Rwanda's grand vision for future leaves poor on the curb

Slum dwellers in Kigali are accusing city authorities of razing their homes without paying compensation, stirring anger among poorer Rwandans who feel marginalised by a government-led push to modernise the capital.

This month, the first of thousands of homes slated for demolition in Kigali's unplanned settlements were bulldozed, sparking protests from owners and tenants told to move on.

City authorities say the homes were built illegally on wetlands, or areas deemed at risk from landslides and flooding, and those evicted were being offered lodgings elsewhere.

But many of Kigali's poorest no longer feel welcome in a city that has undergone a major facelift as part of President Paul Kagame's masterplan to turn Rwanda into a wealthy nation by 2050.

The capital has been the focus of a multi-billion-dollar infrastructure blitz in recent years, with futuristic convention centres, five-star hotels and modern flats altering the skyline.

The city has earned a reputation among African capitals for its unusually ordered and clean streets, but the heavy-handed approach of local authorities has caused alarm.

Rights groups have accused the Rwandan government of rounding up "undesirables", including street children, beggars and prostitutes, and holding them in a grim detention centres.

Critics say the poor have paid a steep price for Kigali's transformation. But pockets of resistance have emerged as slums have been cleared to make way for modern housing complexes or green areas.

In Nyarutarama, a neighbourhood hosting Kigali's largest informal settlements, some residents have refused to make way for the wrecking ball, defying state orders.

"We were told to move because the land was for public benefit," said Antoinette Mushiyimana, whose home in Nyarutarama is among those marked for destruction.

"We are being relocated to another small house in Busanza (a suburb in Kigali). But they are not giving me the compensation I deserve. That is why many people have refused to move," she told AFP.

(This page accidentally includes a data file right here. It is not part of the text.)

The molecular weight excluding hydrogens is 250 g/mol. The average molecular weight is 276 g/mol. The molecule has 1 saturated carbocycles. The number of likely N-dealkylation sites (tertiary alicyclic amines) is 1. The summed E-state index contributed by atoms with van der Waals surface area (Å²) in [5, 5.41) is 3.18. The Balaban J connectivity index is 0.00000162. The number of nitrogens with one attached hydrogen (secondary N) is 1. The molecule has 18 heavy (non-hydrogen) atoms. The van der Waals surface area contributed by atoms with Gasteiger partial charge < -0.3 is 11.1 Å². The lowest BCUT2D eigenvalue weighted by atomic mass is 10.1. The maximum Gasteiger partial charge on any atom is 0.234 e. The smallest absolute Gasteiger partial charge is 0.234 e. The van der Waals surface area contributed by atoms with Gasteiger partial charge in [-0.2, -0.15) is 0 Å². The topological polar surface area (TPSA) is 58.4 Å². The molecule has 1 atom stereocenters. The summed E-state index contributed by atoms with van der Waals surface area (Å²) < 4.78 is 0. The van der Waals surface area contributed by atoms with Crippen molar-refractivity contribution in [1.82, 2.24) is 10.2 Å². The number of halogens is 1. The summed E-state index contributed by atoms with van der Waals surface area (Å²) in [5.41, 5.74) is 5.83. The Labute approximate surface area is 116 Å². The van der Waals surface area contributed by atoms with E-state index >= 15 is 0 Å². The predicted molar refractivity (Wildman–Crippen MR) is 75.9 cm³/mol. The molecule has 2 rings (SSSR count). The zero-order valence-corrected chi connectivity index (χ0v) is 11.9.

These slums are disparagingly called "Bannyahe"—a naming roughly translating to "where I can defecate"—and border some of Kigali's most exclusive postcodes.

Left out

City authorities insist the evictions are for the good of the people.

"The city informed these people that the law does not allow them to live on wetland areas. They were given letters and advice, but nothing was done," Kigali officials said in a statement.

"This is even more important because of the heavy rain and floods, which might cause deaths."

But some residents accused the local government of reneging on a deal to pay for the land.

Emmanuel Bayahore said he agreed to vacate his home when city authorities valued his property at Rwf 28 million (29,500) in 2017.

But when it was demolished in December, he was handed just Rwf30,000 ($31) to find new shelter for his wife and three children.

"They destroyed the house, and didn't even give me enough to pay rent for my family," he said.

He vowed to take the matter to court—an avenue being explored by others who felt cheated and brushed aside in a city pushing them ever further to the margins.

Kagame says his "Vision 2050" for a new Rwanda will drive economic transformation for all in the tiny, landlocked country where close to 40 per cent live in poverty.

Few at home disagree with his plan, or the tremendous costs involved in rebranding Rwanda as a destination for foreign investment, high-end tourists and global conferences.

A shiny convention centre opened in Kigali in 2016 cost a reported $300 million, making it one of Africa's most expensive buildings. A new $1.3 billion international airport for Kigali is in the works.

The government also paid European football clubs Arsenal FC and Paris St Germain to promote its "Visit Rwanda" tourism campaign.

But in Kigali, the rising condos and gleaming buildings have made life harder for ordinary Rwandans, driving up rents and the cost of living.

Unemployment rose to 16 per cent in November, official figures show, and inflation has climbed too.

"Officials keep telling us we'll move, whether we like it or not. I would rather die than leave without proper compensation," said Jean De Dieu Shikama, whose home faces demolition.